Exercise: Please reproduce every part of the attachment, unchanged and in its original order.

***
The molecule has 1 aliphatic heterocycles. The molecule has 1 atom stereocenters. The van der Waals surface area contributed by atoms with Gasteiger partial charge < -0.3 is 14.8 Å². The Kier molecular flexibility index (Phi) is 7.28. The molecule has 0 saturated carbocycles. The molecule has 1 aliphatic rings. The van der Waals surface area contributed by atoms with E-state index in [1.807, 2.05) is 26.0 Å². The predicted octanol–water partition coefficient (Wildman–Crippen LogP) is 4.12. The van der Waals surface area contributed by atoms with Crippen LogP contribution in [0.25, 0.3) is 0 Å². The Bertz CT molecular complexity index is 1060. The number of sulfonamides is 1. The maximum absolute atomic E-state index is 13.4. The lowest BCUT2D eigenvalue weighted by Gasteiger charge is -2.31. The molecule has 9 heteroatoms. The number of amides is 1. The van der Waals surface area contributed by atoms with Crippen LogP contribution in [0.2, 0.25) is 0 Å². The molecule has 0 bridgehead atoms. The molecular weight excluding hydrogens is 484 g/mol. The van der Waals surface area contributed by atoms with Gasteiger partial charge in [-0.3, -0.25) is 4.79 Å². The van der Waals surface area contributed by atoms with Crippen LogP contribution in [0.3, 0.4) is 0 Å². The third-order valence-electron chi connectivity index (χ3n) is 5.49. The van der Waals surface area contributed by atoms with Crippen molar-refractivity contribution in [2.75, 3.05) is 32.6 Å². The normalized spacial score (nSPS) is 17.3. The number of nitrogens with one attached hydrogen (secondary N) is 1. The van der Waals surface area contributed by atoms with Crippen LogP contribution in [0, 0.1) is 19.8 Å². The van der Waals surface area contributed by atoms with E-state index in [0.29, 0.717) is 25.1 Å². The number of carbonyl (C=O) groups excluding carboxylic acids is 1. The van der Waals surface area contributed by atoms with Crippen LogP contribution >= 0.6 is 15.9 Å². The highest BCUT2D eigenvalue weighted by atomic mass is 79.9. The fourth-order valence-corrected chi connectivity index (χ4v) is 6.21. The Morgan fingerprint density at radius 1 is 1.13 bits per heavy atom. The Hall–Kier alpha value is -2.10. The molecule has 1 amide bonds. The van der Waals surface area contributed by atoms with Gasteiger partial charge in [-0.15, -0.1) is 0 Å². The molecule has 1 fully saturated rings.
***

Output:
The molecule has 1 aliphatic heterocycles. The molecule has 1 atom stereocenters. The van der Waals surface area contributed by atoms with Gasteiger partial charge < -0.3 is 14.8 Å². The Kier molecular flexibility index (Phi) is 7.28. The molecule has 0 saturated carbocycles. The molecule has 1 aliphatic rings. The van der Waals surface area contributed by atoms with E-state index in [1.807, 2.05) is 26.0 Å². The predicted octanol–water partition coefficient (Wildman–Crippen LogP) is 4.12. The van der Waals surface area contributed by atoms with Crippen LogP contribution in [0.25, 0.3) is 0 Å². The Bertz CT molecular complexity index is 1060. The number of sulfonamides is 1. The maximum absolute atomic E-state index is 13.4. The lowest BCUT2D eigenvalue weighted by Gasteiger charge is -2.31. The molecule has 9 heteroatoms. The number of amides is 1. The van der Waals surface area contributed by atoms with Crippen LogP contribution in [0.2, 0.25) is 0 Å². The molecule has 0 bridgehead atoms. The molecular weight excluding hydrogens is 484 g/mol. The van der Waals surface area contributed by atoms with Gasteiger partial charge in [-0.3, -0.25) is 4.79 Å². The van der Waals surface area contributed by atoms with Crippen LogP contribution in [0.3, 0.4) is 0 Å². The third-order valence-electron chi connectivity index (χ3n) is 5.49. The van der Waals surface area contributed by atoms with Crippen molar-refractivity contribution in [2.75, 3.05) is 32.6 Å². The normalized spacial score (nSPS) is 17.3. The number of nitrogens with one attached hydrogen (secondary N) is 1. The van der Waals surface area contributed by atoms with Crippen LogP contribution in [0, 0.1) is 19.8 Å². The van der Waals surface area contributed by atoms with E-state index in [0.29, 0.717) is 25.1 Å². The number of carbonyl (C=O) groups excluding carboxylic acids is 1. The van der Waals surface area contributed by atoms with Crippen LogP contribution >= 0.6 is 15.9 Å². The highest BCUT2D eigenvalue weighted by atomic mass is 79.9. The fourth-order valence-corrected chi connectivity index (χ4v) is 6.21. The Morgan fingerprint density at radius 1 is 1.13 bits per heavy atom. The Hall–Kier alpha value is -2.10. The molecule has 1 amide bonds. The van der Waals surface area contributed by atoms with Gasteiger partial charge in [-0.15, -0.1) is 0 Å². The molecule has 1 fully saturated rings.